Back in this posting, I made the following statement:
Generally speaking, digital filters work by taking an audio signal, delaying it, changing the level, and adding the result back to the signal itself.
I then showed an example of a simple digital filter like this:
If we use the filter in Figure 1, set the delay to 0, and set the gain to 1, then the output is just the input signal added to itself, so it’s two times the amplitude or about 6 dB louder.
If we leave the gain at 1, and set the delay to something else – let’s say, 1 ms, for example – then, in the very low frequencies (say, 1 Hz) the phase difference caused by the 1 ms delay is almost nothing – therefore the output will be +6 dB. At 500 Hz, however, the 1 ms delay is equal to a 180º phase shift, so the output of the delay will always be opposite in polarity with the non-delayed signal. Therefore, at 500 Hz, this filter will have no output. At 1 kHz, the output will be +6 dB again, because 1 ms = 360º at 1 kHz. At 1.5 kHz, there’s no output (540º phase shift), at 2 kHz, we’re back to +6 dB, and so on all the way up. The result is a magnitude response that looks like this:
If I used the same delay time on the same filter structure, but set the gain to something between 0 and 1 – let’s make it 0.5, for example, then the overall shape would be the same, but the effect would be less, as shown in Figure 3.
If we make the gain a negative value, then the overall shape remains the same, but the high points and the low points swap places because the delayed signal is now cancelling where it was adding, and vice versa.
Let’s think about this intuitively. If my audio signal cannot exceed a value of 1 (which is normally the way we work… a full-scale signal ranges from -1 to 1) and the gain of the delay output in the filter in Figure 1 also ranges from -1 to 1, then the maximum possible output of the filter is 2.
If I had two delay lines and I were summing all three signals (the input and the two delayed signals) and the gains were still limited within the range of -1 to 1, then the maximum possible output would be 3…
However, the minimum possible output level (not the minimum possible output value) would be no signal (as in the case of a 500 Hz input in Figure 2. This is equivalent to an output of -∞ dB.
If I generalise this, then I can say that if your filter is built using ONLY the summed outputs of feed-forward delays, then the maximum possible output can be easily calculated, and the minimum possible output is no signal.
Still generalising: notice that the “bumps” in the above frequency responses are smooth and rounded, and the dips are pointy notches.
What happens if the filter uses feed-back instead of feed-forward?
Let’s set the delay time to 1 ms again, and set the gain to 0.99. I chose 0.99 instead of 1 because this means that each time the signal re-circulates back, it will get a little bit quieter. If I had set the gain to 1, then the delay would keep “echoing” forever. If I made it greater than 1, then the output would get louder on each re-circulation, and things would get very loud, sooner or later…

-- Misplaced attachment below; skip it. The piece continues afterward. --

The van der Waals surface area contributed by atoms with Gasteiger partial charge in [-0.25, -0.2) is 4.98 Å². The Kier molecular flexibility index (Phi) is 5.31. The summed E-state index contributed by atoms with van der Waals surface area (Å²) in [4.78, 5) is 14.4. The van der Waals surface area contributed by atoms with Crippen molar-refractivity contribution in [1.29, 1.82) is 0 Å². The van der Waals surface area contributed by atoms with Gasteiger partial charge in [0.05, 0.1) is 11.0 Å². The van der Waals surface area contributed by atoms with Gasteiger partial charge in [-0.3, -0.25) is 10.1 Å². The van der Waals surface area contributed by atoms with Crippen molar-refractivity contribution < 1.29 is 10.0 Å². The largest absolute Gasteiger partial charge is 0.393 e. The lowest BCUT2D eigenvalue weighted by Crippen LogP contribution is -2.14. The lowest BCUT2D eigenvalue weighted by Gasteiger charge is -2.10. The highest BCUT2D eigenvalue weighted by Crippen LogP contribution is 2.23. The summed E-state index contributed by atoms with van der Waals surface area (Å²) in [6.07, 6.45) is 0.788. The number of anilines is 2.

So, if Delay = 1 ms and Gain = 0.99 in the filter in Figure 5, the resulting magnitude response looks like Figure 6.
There are some things to notice in Figure 6.
Firstly, notice that the overall “shape” of the curve is upside-down relative to the one in Figure 2. The rounded bits are on the bottom and the pointy bits are on the top. This means that instead of having very narrow notches, you have very narrow resonances that are “singing” like a collection of sinusoidal waves, one at the frequency of each peak.
Secondly, notice that the peaks and the dips are in the same places as in Figure 2. In both cases, the Delay = 1 ms and the gain is positive, so the frequencies that are boosted are the same in both cases. For example, both have a peak at 1 kHz, and a dip at 500 Hz.
Thirdly, notice that the overall level is much, much higher. 40 dB is a LOT louder than 6 dB – this is because the sum of all those re-circulated signals echoing over and over in the filter add up to something loud over time.
If I reduce the gain, but keep it positive, then (just like in the case with the feed-forward filter) the shape of the magnitude response stays the same, it’s just reduced in effect.
If I did the same thing, but set the gain to a negative number (say, -0.99) instead, then each time the signal re-circulates, it flips polarity. The resulting magnitude response looks like Figure 8.
Notice that this is related to the magnitude response in Figure 4 – we have less output in the low end, and now the first peak is at 500 Hz instead of 1 kHz.
If I generalise this one, then I can say that if your filter is built using ONLY the summed outputs of feed-back delays, then the peaks are much higher than with a feed-forward design because they’re resonating.
Still generalising: notice that the “bumps” in the above frequency responses are pointy (because they’re resonances), and the dips are smooth and rounded.
The summary (for now)
Repeating myself, because this is the take-away information for this posting:
- If your filter is built using ONLY the summed outputs of feed-forward delays, then:
- the maximum possible output can be easily calculated
- the minimum possible output is no signal
- the “bumps” in the above frequency responses are smooth and rounded
- the dips are pointy notches.
- if your filter is built using ONLY the summed outputs of feed-back delays, then:
- the peaks are much higher in level than with a feed-forward design because they’re resonating
- the “bumps” in the above frequency responses are pointy because they’re resonating
- the dips are smooth and rounded